Some inmates at the Washington State Penitentiary are going on a “limited” food strike to protest practices at the prison, a spokesperson for the Department of Corrections confirmed Saturday.
“Corrections is monitoring limited food refusal activity at the Washington State Penitentiary,” Communications Director Janelle Guthrie said.
Guthrie said five out of the prison’s 14 units began the strike Monday.
A Tri-Cities TV station reported Friday the protest was started to bring attention to what the inmates perceived as poor practices regarding COVID-19, according to two anonymous family members of inmates.
That report said complaints revolved around the inmates not seeing proper use of personal protective equipment by food handlers and not receiving proper gear themselves. There was also concern about food being shipped from other prisons where cases of the novel coronavirus spiked, including Coyote Ridge Corrections Center.
Guthrie said the DOC suspended all food and textile production at Coyote Ridge Corrections Center in Franklin County.
“The department shifted food production to the Airway Heights Corrections Center food factory and supplements with food from external vendors,” she said.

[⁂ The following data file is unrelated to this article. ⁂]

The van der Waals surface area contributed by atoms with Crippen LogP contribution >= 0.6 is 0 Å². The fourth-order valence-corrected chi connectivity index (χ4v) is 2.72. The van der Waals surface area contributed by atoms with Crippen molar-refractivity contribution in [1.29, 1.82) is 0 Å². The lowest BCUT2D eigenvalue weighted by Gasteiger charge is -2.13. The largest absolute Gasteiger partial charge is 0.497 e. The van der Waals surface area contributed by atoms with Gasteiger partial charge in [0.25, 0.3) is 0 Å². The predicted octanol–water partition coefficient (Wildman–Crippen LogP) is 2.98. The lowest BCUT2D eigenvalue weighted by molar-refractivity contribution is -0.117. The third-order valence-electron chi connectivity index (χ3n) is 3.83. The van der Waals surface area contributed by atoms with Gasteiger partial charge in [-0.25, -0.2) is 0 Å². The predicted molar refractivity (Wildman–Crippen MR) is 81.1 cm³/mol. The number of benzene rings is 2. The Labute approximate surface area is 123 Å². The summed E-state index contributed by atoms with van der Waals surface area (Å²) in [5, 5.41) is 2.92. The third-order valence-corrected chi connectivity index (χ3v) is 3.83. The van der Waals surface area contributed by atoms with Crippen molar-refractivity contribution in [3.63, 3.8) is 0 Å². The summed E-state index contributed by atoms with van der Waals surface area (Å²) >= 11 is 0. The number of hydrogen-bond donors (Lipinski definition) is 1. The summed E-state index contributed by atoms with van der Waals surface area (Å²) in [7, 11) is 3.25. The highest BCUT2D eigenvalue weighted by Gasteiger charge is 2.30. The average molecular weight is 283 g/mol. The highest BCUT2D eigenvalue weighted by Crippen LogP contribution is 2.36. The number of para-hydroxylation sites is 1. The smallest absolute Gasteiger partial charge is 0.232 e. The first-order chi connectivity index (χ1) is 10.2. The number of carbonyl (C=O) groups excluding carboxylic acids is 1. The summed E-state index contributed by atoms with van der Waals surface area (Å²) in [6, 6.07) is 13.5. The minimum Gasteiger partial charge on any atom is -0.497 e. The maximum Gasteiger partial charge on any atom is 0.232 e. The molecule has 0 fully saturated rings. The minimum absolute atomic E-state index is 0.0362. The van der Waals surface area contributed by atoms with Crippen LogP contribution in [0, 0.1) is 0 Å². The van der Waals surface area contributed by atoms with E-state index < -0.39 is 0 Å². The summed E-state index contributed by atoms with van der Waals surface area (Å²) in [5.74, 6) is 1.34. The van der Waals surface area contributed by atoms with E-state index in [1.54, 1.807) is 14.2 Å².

The Spokesman-Review reported on June 11 that the Coyote Ridge center had more than 100 cases of the coronavirus, which was the day the food processing switch was announced.
Two prisoners have died from the virus there, the DOC reported. The latest death came Monday and was announced Wednesday by the DOC.
The department also reported on Wednesday a total of 153 confirmed cases of the virus since the pandemic began among its staff and prisoners at Coyote Ridge.
Some inmates from Coyote Ridge are also reportedly being shipped to the Airway Heights facility after testing positive because it has a larger medical facility.
Guthrie said all food service staff are wearing appropriate protection gear at the Walla Walla center.
“We respect the rights of individuals to voice their concerns and encourage them to do so in a way that respects and protects the safety and security of other incarcerated individuals and our staff,” Guthrie said.
The Centers for Disease Control and Prevention reported earlier this year concern about the ease with which the virus could spread through prisons and jails.
The Washington State Penitentiary has confirmed four cases of the virus since the pandemic began. Two staff members and two prisoners have had the virus, according to the DOC website.